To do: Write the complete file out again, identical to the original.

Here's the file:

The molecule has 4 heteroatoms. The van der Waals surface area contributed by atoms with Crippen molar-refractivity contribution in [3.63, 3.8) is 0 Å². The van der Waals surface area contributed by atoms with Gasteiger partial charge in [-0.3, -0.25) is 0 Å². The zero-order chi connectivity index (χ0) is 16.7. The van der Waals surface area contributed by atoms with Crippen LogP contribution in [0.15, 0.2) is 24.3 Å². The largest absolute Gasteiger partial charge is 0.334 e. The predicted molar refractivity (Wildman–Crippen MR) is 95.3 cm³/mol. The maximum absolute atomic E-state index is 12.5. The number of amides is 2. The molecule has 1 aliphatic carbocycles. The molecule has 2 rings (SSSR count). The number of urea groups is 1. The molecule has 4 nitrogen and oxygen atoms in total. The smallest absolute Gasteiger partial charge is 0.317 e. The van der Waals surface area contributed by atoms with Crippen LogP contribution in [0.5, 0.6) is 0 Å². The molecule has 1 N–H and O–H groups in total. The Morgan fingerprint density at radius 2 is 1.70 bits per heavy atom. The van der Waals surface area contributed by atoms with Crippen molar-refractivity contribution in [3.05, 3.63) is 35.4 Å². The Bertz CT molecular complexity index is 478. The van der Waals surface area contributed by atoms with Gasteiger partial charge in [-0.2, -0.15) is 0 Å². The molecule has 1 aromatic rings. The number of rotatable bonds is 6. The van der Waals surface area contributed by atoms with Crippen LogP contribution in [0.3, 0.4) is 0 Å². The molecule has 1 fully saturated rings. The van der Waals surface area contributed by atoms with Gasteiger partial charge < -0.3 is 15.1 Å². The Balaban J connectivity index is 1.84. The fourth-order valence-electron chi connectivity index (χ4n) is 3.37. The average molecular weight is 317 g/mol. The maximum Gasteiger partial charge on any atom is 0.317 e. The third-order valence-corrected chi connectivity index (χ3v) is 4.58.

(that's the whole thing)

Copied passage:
The molecule has 4 heteroatoms. The van der Waals surface area contributed by atoms with Crippen molar-refractivity contribution in [3.63, 3.8) is 0 Å². The van der Waals surface area contributed by atoms with Gasteiger partial charge in [-0.3, -0.25) is 0 Å². The zero-order chi connectivity index (χ0) is 16.7. The van der Waals surface area contributed by atoms with Crippen LogP contribution in [0.15, 0.2) is 24.3 Å². The largest absolute Gasteiger partial charge is 0.334 e. The predicted molar refractivity (Wildman–Crippen MR) is 95.3 cm³/mol. The maximum absolute atomic E-state index is 12.5. The number of amides is 2. The molecule has 1 aliphatic carbocycles. The molecule has 2 rings (SSSR count). The number of urea groups is 1. The molecule has 4 nitrogen and oxygen atoms in total. The smallest absolute Gasteiger partial charge is 0.317 e. The van der Waals surface area contributed by atoms with Crippen LogP contribution in [0.5, 0.6) is 0 Å². The molecule has 1 N–H and O–H groups in total. The Morgan fingerprint density at radius 2 is 1.70 bits per heavy atom. The van der Waals surface area contributed by atoms with Crippen molar-refractivity contribution in [3.05, 3.63) is 35.4 Å². The Bertz CT molecular complexity index is 478. The van der Waals surface area contributed by atoms with Gasteiger partial charge in [-0.2, -0.15) is 0 Å². The molecule has 1 aromatic rings. The number of rotatable bonds is 6. The van der Waals surface area contributed by atoms with Crippen LogP contribution in [0.3, 0.4) is 0 Å². The molecule has 1 fully saturated rings. The van der Waals surface area contributed by atoms with Gasteiger partial charge < -0.3 is 15.1 Å². The Balaban J connectivity index is 1.84. The fourth-order valence-electron chi connectivity index (χ4n) is 3.37. The average molecular weight is 317 g/mol. The maximum Gasteiger partial charge on any atom is 0.317 e. The third-order valence-corrected chi connectivity index (χ3v) is 4.58.